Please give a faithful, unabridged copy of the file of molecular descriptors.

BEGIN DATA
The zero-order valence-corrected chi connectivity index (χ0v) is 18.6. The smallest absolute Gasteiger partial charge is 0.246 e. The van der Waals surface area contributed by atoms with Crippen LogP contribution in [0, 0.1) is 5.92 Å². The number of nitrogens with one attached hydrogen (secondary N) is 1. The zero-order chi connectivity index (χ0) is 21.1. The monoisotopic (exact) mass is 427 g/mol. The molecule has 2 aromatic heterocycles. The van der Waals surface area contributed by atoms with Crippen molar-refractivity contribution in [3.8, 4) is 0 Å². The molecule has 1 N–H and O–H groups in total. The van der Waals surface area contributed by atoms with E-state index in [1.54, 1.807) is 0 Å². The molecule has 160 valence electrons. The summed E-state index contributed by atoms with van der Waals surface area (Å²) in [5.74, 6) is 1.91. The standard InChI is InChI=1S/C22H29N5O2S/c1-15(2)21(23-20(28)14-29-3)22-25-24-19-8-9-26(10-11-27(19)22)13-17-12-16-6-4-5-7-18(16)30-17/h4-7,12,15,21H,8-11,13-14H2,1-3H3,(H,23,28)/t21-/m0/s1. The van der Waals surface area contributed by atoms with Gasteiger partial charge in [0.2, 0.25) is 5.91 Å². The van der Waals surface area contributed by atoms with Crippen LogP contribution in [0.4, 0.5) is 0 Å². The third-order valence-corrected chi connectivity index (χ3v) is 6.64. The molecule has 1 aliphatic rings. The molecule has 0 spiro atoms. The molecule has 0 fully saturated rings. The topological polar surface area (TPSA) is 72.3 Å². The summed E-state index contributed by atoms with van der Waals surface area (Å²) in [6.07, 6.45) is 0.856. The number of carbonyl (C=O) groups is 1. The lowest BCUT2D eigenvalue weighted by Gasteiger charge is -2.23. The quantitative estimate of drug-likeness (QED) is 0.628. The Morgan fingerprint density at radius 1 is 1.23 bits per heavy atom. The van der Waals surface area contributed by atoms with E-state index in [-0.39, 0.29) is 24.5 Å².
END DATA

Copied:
The zero-order valence-corrected chi connectivity index (χ0v) is 18.6. The smallest absolute Gasteiger partial charge is 0.246 e. The van der Waals surface area contributed by atoms with Crippen LogP contribution in [0, 0.1) is 5.92 Å². The number of nitrogens with one attached hydrogen (secondary N) is 1. The zero-order chi connectivity index (χ0) is 21.1. The monoisotopic (exact) mass is 427 g/mol. The molecule has 2 aromatic heterocycles. The van der Waals surface area contributed by atoms with Crippen molar-refractivity contribution in [3.8, 4) is 0 Å². The molecule has 1 N–H and O–H groups in total. The van der Waals surface area contributed by atoms with E-state index in [1.54, 1.807) is 0 Å². The molecule has 160 valence electrons. The summed E-state index contributed by atoms with van der Waals surface area (Å²) in [5.74, 6) is 1.91. The standard InChI is InChI=1S/C22H29N5O2S/c1-15(2)21(23-20(28)14-29-3)22-25-24-19-8-9-26(10-11-27(19)22)13-17-12-16-6-4-5-7-18(16)30-17/h4-7,12,15,21H,8-11,13-14H2,1-3H3,(H,23,28)/t21-/m0/s1. The van der Waals surface area contributed by atoms with Gasteiger partial charge in [0.2, 0.25) is 5.91 Å². The van der Waals surface area contributed by atoms with Crippen LogP contribution in [0.4, 0.5) is 0 Å². The third-order valence-corrected chi connectivity index (χ3v) is 6.64. The molecule has 1 aliphatic rings. The molecule has 0 spiro atoms. The molecule has 0 fully saturated rings. The topological polar surface area (TPSA) is 72.3 Å². The summed E-state index contributed by atoms with van der Waals surface area (Å²) in [6.07, 6.45) is 0.856. The number of carbonyl (C=O) groups is 1. The lowest BCUT2D eigenvalue weighted by Gasteiger charge is -2.23. The quantitative estimate of drug-likeness (QED) is 0.628. The Morgan fingerprint density at radius 1 is 1.23 bits per heavy atom. The van der Waals surface area contributed by atoms with E-state index in [-0.39, 0.29) is 24.5 Å².